Tom Dykstra writes “a cautionary tale” concerning the unpleasant rift between mythicists (those who dispute the historicity of Jesus) and historicists (those who defend the historicity of Jesus). His primary exemplars are “historicist” Bart Ehrman and “mythicist” Thomas Brodie, Ehrman and Brodie on Whether Jesus Existed: A Cautionary Tale about the State of Biblical Scholarship.
His first warning is against the overconfidence of the historicists: mythicists do raise some serious questions that historicists ought to take more seriously;
Dykstra offers an alternative approach to the question in an attempt to break out from the “he-did-exist” versus the “no-he-didn’t” polarity that he suggests is buttressed by a an over abundance of confidence that too often surfaces on both sides.
Finally Dykstra excoriates the hostile tone and outright insults fired from both trenches. Yes and no; here I find myself unable to fully agree with Dykstra’s moral of the story.
Dykstra reminds readers of the struggles of past scholars for their critical works questioning the historicity of other biblical characters and events (e.g. Thomas Thompson was to be rejected by the academy for his thesis disputing the authenticity of the patriarchs Abraham, Isaac and Jacob though today his thesis is mainstream).
The message that comes through is that scholars need to be more willing to seriously consider the arguments that challenge the status quo. This is especially so given that scholars who take the historical existence of Jesus for granted at the same time acknowledge that many claims made in the same evidence for Jesus simply cannot be trusted. The most obvious examples are the infancy narratives and portrayal of Pilate as a righteous but weak-willed man.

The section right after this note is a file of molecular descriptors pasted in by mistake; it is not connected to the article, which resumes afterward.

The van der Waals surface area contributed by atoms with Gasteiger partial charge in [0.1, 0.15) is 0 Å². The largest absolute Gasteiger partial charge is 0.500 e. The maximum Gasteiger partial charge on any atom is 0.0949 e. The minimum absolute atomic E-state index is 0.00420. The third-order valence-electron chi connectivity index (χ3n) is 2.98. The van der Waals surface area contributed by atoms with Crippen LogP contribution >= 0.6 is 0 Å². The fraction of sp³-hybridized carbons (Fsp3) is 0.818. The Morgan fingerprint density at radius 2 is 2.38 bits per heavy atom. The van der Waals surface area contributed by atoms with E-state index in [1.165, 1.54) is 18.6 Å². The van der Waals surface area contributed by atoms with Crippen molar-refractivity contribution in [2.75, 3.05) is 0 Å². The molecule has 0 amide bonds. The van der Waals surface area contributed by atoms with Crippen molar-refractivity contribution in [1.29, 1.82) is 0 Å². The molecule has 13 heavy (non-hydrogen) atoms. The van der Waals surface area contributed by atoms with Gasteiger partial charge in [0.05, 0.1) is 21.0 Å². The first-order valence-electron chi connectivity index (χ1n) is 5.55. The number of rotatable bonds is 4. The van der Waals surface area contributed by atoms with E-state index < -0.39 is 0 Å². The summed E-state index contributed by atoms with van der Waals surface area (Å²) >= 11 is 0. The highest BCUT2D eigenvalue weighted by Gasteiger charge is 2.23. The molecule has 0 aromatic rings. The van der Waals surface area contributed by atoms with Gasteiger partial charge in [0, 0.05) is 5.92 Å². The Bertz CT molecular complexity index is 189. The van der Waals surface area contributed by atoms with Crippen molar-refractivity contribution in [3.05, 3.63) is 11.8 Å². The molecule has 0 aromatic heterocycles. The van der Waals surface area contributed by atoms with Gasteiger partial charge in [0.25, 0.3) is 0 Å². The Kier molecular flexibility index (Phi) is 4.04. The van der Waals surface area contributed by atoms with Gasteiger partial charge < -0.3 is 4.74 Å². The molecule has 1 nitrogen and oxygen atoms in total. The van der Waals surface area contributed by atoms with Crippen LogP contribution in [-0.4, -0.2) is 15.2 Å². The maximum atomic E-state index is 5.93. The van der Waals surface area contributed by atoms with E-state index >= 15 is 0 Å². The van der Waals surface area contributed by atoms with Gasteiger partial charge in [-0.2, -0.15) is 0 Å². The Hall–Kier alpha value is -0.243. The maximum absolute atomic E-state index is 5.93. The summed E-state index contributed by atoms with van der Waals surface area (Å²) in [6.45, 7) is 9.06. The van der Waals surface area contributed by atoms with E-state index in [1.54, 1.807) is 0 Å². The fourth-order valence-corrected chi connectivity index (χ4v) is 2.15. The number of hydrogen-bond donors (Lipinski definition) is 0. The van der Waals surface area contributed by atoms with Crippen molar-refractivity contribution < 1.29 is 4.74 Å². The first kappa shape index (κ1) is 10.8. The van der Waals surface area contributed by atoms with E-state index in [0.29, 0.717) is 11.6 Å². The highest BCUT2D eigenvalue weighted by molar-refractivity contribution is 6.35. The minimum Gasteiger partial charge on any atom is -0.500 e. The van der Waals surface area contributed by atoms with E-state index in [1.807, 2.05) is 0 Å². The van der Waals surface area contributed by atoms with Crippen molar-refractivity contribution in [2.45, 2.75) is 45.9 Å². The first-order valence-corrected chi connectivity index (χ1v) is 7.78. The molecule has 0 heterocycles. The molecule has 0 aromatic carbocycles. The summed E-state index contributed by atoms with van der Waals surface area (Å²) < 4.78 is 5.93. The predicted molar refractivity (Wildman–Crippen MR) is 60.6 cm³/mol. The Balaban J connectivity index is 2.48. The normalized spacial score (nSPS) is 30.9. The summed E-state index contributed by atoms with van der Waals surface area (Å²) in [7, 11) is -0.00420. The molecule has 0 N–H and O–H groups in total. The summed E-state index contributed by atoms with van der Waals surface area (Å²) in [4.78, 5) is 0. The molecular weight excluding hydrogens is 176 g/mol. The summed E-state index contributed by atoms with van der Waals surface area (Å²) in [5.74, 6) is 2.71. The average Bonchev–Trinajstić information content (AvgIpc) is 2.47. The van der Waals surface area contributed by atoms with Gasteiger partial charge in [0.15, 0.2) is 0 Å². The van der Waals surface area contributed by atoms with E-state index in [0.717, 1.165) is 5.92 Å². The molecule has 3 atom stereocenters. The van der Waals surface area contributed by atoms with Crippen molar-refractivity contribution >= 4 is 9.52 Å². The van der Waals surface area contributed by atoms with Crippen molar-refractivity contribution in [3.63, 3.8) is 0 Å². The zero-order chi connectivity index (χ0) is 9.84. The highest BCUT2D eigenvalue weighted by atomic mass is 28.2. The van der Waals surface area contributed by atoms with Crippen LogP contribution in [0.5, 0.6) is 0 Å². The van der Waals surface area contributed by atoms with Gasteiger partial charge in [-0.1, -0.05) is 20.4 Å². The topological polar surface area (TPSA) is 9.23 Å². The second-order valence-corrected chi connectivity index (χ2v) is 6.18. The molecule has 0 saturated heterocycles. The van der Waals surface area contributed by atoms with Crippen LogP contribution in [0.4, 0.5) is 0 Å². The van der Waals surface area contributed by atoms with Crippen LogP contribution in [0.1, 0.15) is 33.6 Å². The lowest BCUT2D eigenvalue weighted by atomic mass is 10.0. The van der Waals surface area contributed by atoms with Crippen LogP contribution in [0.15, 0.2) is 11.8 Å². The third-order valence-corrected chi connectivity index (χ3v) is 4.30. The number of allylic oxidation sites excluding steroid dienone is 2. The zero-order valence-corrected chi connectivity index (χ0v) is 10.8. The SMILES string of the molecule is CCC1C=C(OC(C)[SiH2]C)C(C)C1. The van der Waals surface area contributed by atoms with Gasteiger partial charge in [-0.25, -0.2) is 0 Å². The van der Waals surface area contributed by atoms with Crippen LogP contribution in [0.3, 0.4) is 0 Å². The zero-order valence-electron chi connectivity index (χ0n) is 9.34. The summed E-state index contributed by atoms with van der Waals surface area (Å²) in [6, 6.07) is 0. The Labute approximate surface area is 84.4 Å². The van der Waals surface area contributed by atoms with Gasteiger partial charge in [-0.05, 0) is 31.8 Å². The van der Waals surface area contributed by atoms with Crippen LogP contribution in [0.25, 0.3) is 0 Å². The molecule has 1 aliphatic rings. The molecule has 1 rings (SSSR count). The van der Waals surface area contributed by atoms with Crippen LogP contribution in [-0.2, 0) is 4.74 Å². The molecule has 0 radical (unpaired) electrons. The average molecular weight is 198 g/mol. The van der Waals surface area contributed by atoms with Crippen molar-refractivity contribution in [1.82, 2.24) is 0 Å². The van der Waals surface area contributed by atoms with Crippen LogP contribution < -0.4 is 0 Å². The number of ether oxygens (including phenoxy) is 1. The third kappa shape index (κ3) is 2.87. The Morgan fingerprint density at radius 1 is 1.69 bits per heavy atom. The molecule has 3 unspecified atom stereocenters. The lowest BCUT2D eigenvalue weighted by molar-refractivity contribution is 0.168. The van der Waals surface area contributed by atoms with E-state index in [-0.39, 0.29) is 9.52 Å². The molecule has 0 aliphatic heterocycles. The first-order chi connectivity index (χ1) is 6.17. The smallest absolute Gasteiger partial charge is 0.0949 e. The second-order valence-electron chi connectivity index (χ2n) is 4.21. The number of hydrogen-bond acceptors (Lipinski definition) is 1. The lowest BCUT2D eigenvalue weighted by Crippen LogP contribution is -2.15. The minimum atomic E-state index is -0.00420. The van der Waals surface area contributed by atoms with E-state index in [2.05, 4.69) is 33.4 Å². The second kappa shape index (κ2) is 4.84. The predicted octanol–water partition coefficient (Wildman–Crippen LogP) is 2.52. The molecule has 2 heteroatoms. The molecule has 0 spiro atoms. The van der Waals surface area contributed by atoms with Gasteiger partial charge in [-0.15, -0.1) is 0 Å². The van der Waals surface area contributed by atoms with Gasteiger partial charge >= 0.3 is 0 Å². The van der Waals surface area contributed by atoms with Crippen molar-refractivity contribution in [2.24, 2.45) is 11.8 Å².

Dykstra further points to scholars as diverse as Ben Witherington and John Dominic Crossan observing that both the authors of the gospels and scholars of the gospels have been reconstructing the Jesus who personifies their own theological views — hence modern readers are really looking at theology, not history.
Dykstra outlines the key points of Ehrman’s arguments for the historicity of Jesus and points out in each case how Brodie’s challenge to each one leaves the question far from settled.
But at least as important as the arguments themselves, Dykstra points out at some length, are the problematic attitudes of the scholars that set up a barrier against an open discussion.
A prominent feature of Ehrman’s text is repeated expressions of disdain for “mythicists” . . . along with assertions that no reputable New Testament scholar is a mythicist. In a blog post about the book he expresses clearly the confident and dismissive attitude that also pervades the book.
The mythicist Brodie presents a stark comparison:
Like Ehrman, Brodie expresses absolute confidence in the correctness of his conclusion. But he maintains a good-natured sense of humor and a courteous and considerate attitude toward those on the opposing side.
As for the different perspectives, the article takes us through Ehrman’s “pro-historicity” points and pits against them Brodie’s undermining responses one by one.
Thus where Ehrman sees a host of independent witnesses to Jesus Brodie sees a host of variations of a single source. Where Ehrman sees a narrative that no Jew would fabricate (a messiah who is crucified) Brodie finds a narrative that “makes perfect sense as a fresh synthesis of Old Testament texts that ‘deal with the tension between suffering and God’s hope.'”
In these ways Brodie either neutralizes or at least casts doubt on all of Ehrman’s evidence and arguments.
So far so good. It is at the next stage of Dykstra’s article that I find myself taking an ever so slightly different tack — or maybe not. Continue reading “Tom Dykstra on Mythicism: Erhman, Brodie and Scholarly Conduct”